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Title: Margaret Atwood : words and the wilderness
Author: Evans, F. E. M.
Awarding Body: University of Edinburgh
Current Institution: University of Edinburgh
Date of Award: 1992
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This thesis is a study of several texts written by Margaret Atwood, and is motivated by a desire to demonstrate the polysemous irreducibility of literary meaning and to suggest ways in which critical theory and textual practice may meaningfully interact and correspond. The first chapter examines poems in The Circle Game in order to observe how Atwood's persistent scrutiny of the constitution of images creates a world almost entirely detached from a consciousness of time and history, and considers how this generates a radical split between textual self-sufficiency and the psychic wilderness through which the poems move. Here we can see Atwood deploying language in a pared-down, restrictive manner that circulates through the book with particular tension. The second chapter studies her first novel The Edible Woman, and attempts to trace through analysis of its linguistic patterns, how Margaret Atwood controls her subject matter and deploys her chosen narrative form in a way that expreses the conflict between consumption and production which is embodied in the novel's architectonic symbol. Moving through a specific historical period, her characters struggle to achieve self-definition and linguistic mastery of their environment. The third chapter is concerned with her critical study of Canadian literature, Survival, and the relational framework it suggests between Canada's uneasy post-colonial status, the writer's expressive predicament, and the universal experience of victimization. Consideration is given to aspects of Atwood's political and social philosophy, and comparison made between her conclusions and those of other contemporary Canadian writers.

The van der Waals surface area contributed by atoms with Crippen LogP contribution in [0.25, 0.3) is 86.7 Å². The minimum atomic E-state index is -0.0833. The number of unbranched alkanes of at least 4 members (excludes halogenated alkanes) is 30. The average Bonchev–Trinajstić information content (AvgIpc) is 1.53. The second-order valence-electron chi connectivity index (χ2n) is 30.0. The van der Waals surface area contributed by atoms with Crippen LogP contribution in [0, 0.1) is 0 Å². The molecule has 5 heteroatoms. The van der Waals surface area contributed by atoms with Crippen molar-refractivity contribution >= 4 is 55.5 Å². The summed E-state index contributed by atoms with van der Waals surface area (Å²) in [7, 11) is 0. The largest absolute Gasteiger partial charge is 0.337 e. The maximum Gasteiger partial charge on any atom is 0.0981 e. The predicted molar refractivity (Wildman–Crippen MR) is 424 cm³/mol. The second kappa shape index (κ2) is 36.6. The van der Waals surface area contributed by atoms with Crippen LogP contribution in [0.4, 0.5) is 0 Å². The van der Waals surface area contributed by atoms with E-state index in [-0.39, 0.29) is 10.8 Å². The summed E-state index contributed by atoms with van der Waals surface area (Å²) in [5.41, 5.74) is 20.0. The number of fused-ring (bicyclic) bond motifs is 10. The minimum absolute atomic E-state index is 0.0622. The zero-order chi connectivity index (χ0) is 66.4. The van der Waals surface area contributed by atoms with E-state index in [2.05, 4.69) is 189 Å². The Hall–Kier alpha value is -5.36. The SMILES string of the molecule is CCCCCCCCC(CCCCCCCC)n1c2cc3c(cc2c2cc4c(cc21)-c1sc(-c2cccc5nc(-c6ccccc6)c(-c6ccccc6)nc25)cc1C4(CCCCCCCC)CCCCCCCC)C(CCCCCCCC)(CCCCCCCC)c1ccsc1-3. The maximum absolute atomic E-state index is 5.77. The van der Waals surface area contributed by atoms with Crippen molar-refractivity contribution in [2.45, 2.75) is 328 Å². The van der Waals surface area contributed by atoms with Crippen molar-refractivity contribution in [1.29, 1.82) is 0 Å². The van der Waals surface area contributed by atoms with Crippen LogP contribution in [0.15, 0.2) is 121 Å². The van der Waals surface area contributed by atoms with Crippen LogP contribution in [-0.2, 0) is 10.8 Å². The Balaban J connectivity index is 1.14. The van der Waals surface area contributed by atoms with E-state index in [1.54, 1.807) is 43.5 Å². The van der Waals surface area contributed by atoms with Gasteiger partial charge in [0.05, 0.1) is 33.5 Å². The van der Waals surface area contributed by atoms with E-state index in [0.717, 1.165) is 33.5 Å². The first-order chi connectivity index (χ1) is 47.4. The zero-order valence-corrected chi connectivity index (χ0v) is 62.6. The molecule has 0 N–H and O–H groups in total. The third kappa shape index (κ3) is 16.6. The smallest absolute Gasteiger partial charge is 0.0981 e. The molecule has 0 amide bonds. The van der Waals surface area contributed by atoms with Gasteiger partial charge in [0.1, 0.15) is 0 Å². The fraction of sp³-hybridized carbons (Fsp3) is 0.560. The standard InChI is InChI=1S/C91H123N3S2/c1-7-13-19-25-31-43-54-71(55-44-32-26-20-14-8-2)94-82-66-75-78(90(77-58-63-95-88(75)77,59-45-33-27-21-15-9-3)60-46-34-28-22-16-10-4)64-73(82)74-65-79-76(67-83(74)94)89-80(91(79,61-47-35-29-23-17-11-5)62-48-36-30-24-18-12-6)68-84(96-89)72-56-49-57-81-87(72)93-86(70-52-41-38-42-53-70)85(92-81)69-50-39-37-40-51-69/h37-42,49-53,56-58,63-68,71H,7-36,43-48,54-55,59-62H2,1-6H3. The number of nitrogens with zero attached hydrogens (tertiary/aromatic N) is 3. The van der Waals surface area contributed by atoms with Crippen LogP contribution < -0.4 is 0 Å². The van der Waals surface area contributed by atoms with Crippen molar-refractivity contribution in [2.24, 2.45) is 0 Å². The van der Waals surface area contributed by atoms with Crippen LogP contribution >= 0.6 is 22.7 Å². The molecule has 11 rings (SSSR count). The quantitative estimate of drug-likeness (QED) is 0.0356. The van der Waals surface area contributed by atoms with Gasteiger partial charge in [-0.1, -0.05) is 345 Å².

Supervisor: Not available Sponsor: Not available
Qualification Name: Thesis (Ph.D.) Qualification Level: Doctoral
EThOS ID:  DOI: Not available